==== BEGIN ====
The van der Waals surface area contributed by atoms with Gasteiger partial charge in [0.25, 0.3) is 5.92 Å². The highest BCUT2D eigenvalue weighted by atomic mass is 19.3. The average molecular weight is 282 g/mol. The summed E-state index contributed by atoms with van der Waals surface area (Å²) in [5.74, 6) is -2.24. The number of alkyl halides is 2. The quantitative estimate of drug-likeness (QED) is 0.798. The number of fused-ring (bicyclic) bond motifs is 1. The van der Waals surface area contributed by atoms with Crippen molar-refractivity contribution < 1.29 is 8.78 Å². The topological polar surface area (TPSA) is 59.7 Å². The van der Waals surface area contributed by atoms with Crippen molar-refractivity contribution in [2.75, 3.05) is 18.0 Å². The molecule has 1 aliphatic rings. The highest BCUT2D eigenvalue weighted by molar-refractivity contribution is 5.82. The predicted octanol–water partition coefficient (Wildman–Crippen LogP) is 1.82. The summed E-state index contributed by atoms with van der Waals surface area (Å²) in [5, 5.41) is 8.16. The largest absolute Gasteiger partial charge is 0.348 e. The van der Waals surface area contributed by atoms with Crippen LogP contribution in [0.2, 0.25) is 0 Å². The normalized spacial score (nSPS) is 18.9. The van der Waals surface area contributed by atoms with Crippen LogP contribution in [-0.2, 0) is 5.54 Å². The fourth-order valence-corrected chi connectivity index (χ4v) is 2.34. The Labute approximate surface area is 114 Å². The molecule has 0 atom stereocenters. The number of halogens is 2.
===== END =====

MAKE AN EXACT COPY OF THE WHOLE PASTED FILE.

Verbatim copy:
The van der Waals surface area contributed by atoms with Gasteiger partial charge in [0.25, 0.3) is 5.92 Å². The highest BCUT2D eigenvalue weighted by atomic mass is 19.3. The average molecular weight is 282 g/mol. The summed E-state index contributed by atoms with van der Waals surface area (Å²) in [5.74, 6) is -2.24. The number of alkyl halides is 2. The quantitative estimate of drug-likeness (QED) is 0.798. The number of fused-ring (bicyclic) bond motifs is 1. The van der Waals surface area contributed by atoms with Crippen molar-refractivity contribution < 1.29 is 8.78 Å². The topological polar surface area (TPSA) is 59.7 Å². The van der Waals surface area contributed by atoms with Crippen molar-refractivity contribution in [2.75, 3.05) is 18.0 Å². The molecule has 1 aliphatic rings. The highest BCUT2D eigenvalue weighted by molar-refractivity contribution is 5.82. The predicted octanol–water partition coefficient (Wildman–Crippen LogP) is 1.82. The summed E-state index contributed by atoms with van der Waals surface area (Å²) in [5, 5.41) is 8.16. The largest absolute Gasteiger partial charge is 0.348 e. The van der Waals surface area contributed by atoms with Crippen LogP contribution in [0.2, 0.25) is 0 Å². The normalized spacial score (nSPS) is 18.9. The van der Waals surface area contributed by atoms with Crippen LogP contribution in [-0.2, 0) is 5.54 Å². The fourth-order valence-corrected chi connectivity index (χ4v) is 2.34. The Labute approximate surface area is 114 Å². The molecule has 0 atom stereocenters. The number of halogens is 2.